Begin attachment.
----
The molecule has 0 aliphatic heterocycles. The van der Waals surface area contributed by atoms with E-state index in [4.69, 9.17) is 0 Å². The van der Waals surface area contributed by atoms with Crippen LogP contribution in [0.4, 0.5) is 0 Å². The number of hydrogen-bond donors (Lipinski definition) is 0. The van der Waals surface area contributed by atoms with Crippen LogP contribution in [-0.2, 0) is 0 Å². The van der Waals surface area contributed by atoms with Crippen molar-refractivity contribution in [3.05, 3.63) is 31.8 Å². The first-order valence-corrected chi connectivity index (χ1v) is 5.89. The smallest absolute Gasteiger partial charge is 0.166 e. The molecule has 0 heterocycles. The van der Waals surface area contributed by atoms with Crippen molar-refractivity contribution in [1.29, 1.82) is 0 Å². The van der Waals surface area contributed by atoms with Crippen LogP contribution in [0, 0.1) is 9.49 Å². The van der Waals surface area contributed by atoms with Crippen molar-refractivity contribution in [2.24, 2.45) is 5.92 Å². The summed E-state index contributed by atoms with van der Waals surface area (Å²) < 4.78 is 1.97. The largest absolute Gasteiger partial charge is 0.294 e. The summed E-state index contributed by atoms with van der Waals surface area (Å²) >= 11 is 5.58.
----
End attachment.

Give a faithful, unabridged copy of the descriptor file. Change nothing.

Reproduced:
The molecule has 0 aliphatic heterocycles. The van der Waals surface area contributed by atoms with E-state index in [4.69, 9.17) is 0 Å². The van der Waals surface area contributed by atoms with Crippen LogP contribution in [0.4, 0.5) is 0 Å². The number of hydrogen-bond donors (Lipinski definition) is 0. The van der Waals surface area contributed by atoms with Crippen LogP contribution in [-0.2, 0) is 0 Å². The van der Waals surface area contributed by atoms with Crippen molar-refractivity contribution in [3.05, 3.63) is 31.8 Å². The first-order valence-corrected chi connectivity index (χ1v) is 5.89. The smallest absolute Gasteiger partial charge is 0.166 e. The molecule has 0 heterocycles. The van der Waals surface area contributed by atoms with Crippen molar-refractivity contribution in [1.29, 1.82) is 0 Å². The van der Waals surface area contributed by atoms with Crippen LogP contribution in [0, 0.1) is 9.49 Å². The van der Waals surface area contributed by atoms with Crippen molar-refractivity contribution in [2.24, 2.45) is 5.92 Å². The summed E-state index contributed by atoms with van der Waals surface area (Å²) < 4.78 is 1.97. The largest absolute Gasteiger partial charge is 0.294 e. The summed E-state index contributed by atoms with van der Waals surface area (Å²) >= 11 is 5.58.